I just learned – within the last two weeks – of Hey Dudes for the first time; how ironic that I’m reading about them here!

    Liked by 1 person

    • I hope the baby is better, Britt! This pile poem is the perfect thing to help students – anyone, of any age – realize just how much good is in their lives. My poem is very much an ode of gratitude and awe (my “one little word” as long as I live). AS for Hey Dudes: they are the best – got my first pair last summer and now have a few others. They are SO comfortable, perfect for work and knocking around!!

      Liked by 1 person

  5. This pile is filled with gems! Loving these word strings- “ meeting my father again in the scent of fresh-cut grass… so losing myself in a book that being interrupted is a painful resurfacing… with constant awe illuminating my stained-glass sanctuary of words“. I’m in awe over here. I’ve never used Canva, but may need to learn. Love the end result!

    Liked by 1 person

  6. Fran, this is beautiful. I like how you expand each line as you “pile” on the goodness, not only of your reflections, but as gems for us readers. You saved the best for last, “a stained glass sanctuary of words.” Thank you for inviting us in.

    Liked by 1 person

  7. I’m touched by the line “meeting my father again in the scent of fresh-cut grass. My father was proud of his lawn. But I see him in the branches of the trees that he drew over and over again. I shared this poem prompt with my students today. I loved how it was an easy list, but challenged them to really think deeply about what goes into their pile.

    Liked by 1 person

    • I would love to share this poem-prompt with students, Margaret. Perhaps when teachers at my school are teaching poetry units, I will be able to come in and offer it, as I have other forms. My father was so proud of his lawn, too. Our last conversation, in fact, was about his mowing. How lovely that you see your father in the branches of trees he drew so often – he is the one who sparked your own artistry, I suspect.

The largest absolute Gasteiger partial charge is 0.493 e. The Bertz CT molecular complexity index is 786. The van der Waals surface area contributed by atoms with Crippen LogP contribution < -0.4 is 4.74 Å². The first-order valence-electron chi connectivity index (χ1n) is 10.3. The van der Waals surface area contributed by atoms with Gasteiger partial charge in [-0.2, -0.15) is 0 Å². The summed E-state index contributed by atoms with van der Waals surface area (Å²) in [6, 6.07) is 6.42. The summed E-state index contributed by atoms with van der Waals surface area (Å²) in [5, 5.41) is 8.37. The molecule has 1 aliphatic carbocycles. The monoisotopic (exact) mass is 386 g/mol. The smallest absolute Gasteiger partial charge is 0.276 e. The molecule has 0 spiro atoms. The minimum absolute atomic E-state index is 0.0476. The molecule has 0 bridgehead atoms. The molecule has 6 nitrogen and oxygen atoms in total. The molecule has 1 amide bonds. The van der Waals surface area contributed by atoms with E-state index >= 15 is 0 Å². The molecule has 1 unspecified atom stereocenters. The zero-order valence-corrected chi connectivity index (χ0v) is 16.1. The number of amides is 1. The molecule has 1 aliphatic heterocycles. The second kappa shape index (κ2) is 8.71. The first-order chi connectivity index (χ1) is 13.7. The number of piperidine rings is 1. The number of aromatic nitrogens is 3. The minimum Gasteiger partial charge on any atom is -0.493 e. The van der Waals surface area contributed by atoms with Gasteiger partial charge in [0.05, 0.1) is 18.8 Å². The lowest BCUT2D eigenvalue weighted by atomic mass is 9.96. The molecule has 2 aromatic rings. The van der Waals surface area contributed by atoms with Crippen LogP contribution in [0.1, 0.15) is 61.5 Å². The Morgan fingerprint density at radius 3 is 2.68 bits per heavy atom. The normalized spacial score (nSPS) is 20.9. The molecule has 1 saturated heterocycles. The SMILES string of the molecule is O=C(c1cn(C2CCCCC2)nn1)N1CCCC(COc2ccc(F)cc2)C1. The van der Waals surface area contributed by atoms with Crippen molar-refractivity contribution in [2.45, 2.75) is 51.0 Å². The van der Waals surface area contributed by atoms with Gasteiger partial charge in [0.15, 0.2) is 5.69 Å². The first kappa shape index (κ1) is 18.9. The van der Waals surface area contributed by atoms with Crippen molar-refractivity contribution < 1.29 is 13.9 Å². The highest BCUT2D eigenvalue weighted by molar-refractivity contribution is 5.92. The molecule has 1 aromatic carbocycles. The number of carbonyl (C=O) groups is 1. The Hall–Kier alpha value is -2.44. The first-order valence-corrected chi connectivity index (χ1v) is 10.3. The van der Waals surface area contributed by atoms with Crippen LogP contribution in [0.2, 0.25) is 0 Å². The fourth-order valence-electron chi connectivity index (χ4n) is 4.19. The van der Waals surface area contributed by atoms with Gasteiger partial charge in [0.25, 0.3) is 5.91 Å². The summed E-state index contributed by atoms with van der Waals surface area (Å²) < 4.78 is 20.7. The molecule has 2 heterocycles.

8. Fran, this is beautiful. What a great idea to write about “your pile of good things.” I love Rainbow Rowell’s books. There is so much to love in your pile poem. I enjoyed how you stitched each line like one would stitch a quilt together about their life making a family and nature heirloom. Thank you for sharing your joy, inspiration, and light. Your words always lift me. I am going to write a good pile poem, also. 🙂

    Liked by 1 person

  9. Love it, love it, love it! The format and the idea of piling one good thing on top of another, so good. I especially love the last bit of that last line ‘the stained glass sanctuary of words’. A sacred commitment to writing! Thanks for your wonderful pile of good things.

    Liked by 1 person

    • Ah, you’ve caught my meaning well in the last line, Celia – a sacred commitment to writing, yes, for writing is a deeply spiritual act. In fact, I had the word “sacred” in the draft and ended up changing it, so I am happy to know the meaning remains. Thank you as always for the gift of your words.